In the twenty years since drake.org.uk’s registration, I’ve changed jobs many times.  Moved home multiples times.  Got married.  Got divorced.  And I’ve been travelling a lot too.  A quarter of my adult lifetime.  And my domain has been with me in one form or another during all that time.  I’ve ran multiple email services (settling on G Suite – but known as Google Apps for Your Domain back in 2006), multiple web servers (Zeus, Apache, IIS, and nginx to name a few), different web hosting providers.  But I’ve always been a blogger.

I’ve used the WayBack machine to go back through some of my old drake.org.uk web pages/blog posts.  Some of it WTF, some of it has me raging about this or that, and some of it deeply sad (when it came to IVF treatment).

Click on the images to enlarge.

I have had a love/hate (mainly hate) relationship with Windows Server ever since..
Here I was tinkering with FreeBSD and Linux. At the time I was running the Anglian Linux user Group web site/mailing lists too.
Moving houses .. and dedicated servers?
Unemployed just before getting married was awful – but thankfully it all turned out in the end. And this was the beginning of my journey into VFX..
I was still unemployed at the time, but I would find work (albeit I was taken advantage of) within a few weeks. Thankfully that job only lasted 5-6 weeks before I joined MPC.
Even when I was working in the VFX industry, I was thinking about web hosting..
Dealing with spammers was a bane both personally and professionally, and one of the reasons I switched to G Suite in 2006 rather than my own email services.

Sometime after that there are a number of posts about the ectopic pregnancy.  It was perhaps one of the most awful times in our lives and I’d really rather not post them here (although you can still read them on the WayBack machine).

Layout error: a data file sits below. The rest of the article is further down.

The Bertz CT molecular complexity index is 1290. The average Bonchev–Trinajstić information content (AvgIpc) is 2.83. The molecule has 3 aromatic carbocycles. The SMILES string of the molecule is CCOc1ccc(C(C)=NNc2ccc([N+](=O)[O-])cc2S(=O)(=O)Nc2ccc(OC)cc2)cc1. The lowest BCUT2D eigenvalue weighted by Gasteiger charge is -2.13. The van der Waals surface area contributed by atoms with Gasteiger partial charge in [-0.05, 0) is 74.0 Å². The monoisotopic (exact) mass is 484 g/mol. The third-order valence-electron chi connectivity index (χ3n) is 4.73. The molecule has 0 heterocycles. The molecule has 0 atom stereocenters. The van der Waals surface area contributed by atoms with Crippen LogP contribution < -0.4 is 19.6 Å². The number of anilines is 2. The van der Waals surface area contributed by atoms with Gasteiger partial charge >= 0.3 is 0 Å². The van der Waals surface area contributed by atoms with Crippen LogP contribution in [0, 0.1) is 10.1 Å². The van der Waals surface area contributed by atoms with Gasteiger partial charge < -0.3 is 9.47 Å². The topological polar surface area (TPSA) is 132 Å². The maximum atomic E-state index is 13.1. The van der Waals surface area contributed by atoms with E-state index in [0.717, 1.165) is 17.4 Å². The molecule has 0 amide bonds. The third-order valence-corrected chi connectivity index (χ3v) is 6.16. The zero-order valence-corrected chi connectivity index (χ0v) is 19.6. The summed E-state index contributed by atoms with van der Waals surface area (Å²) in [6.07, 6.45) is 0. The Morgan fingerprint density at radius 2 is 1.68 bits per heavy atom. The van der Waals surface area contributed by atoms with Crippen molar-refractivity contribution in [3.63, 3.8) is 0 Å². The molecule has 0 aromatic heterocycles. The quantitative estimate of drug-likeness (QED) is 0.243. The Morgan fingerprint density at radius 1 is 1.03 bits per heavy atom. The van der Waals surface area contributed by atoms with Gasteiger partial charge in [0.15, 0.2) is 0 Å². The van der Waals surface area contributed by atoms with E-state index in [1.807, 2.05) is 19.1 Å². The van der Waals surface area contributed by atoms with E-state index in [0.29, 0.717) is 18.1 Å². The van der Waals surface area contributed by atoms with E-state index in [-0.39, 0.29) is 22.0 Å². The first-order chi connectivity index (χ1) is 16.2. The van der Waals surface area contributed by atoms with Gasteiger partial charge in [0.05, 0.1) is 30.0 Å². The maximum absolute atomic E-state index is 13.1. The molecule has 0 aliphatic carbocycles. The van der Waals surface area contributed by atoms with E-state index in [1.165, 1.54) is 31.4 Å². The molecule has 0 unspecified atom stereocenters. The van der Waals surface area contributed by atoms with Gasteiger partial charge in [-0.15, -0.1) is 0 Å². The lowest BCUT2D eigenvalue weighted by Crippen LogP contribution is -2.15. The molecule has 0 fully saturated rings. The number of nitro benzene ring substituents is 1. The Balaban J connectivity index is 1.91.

It lead to a great deal of depression which I still struggle with today (though I don’t take medicine for it – I felt at the time that I don’t think the drugs that I was given did much anyway).  These days I deal with depression in a variety of ways – this blog (having an outlet to rant is great, though there are times I know I go overboard and have to tone things down a bit – thankfully my Dad reads everything and provides me feedback if I do!), the other is travelling – something I’m looking to do more of.  A bit difficult when one is single, but there are plenty of things I can still do.

It’s an ongoing struggle, but I seem to be winning for the most part.

Anyway, back to happier things.

When I went to the world premiere of Peter Jackson’s King Kong in New York. The ironic thing was that the associate producer of the film (who was there) came to work at MPC and it was only because I was wearing a souvenir t-shirt that I found this out.

 

When I went to Neil Gaiman’s private screening of a nearly compete version of Stardust. Not sure why I was having a rant at MPC, but it’d be a few months before I had quit and started working for Imagineer Systems.

 

That time when I went flying around filming interviews for a video for Imagineer Systems (and getting a valuable lesson on how to setting automatic gain control for microphones).

 

More filming for Imagineer. This time in New York.

So happy 20th birthday, Drake.org.uk.  Here’s to the next 20 years (good grief, I’ll be 60 by that time!).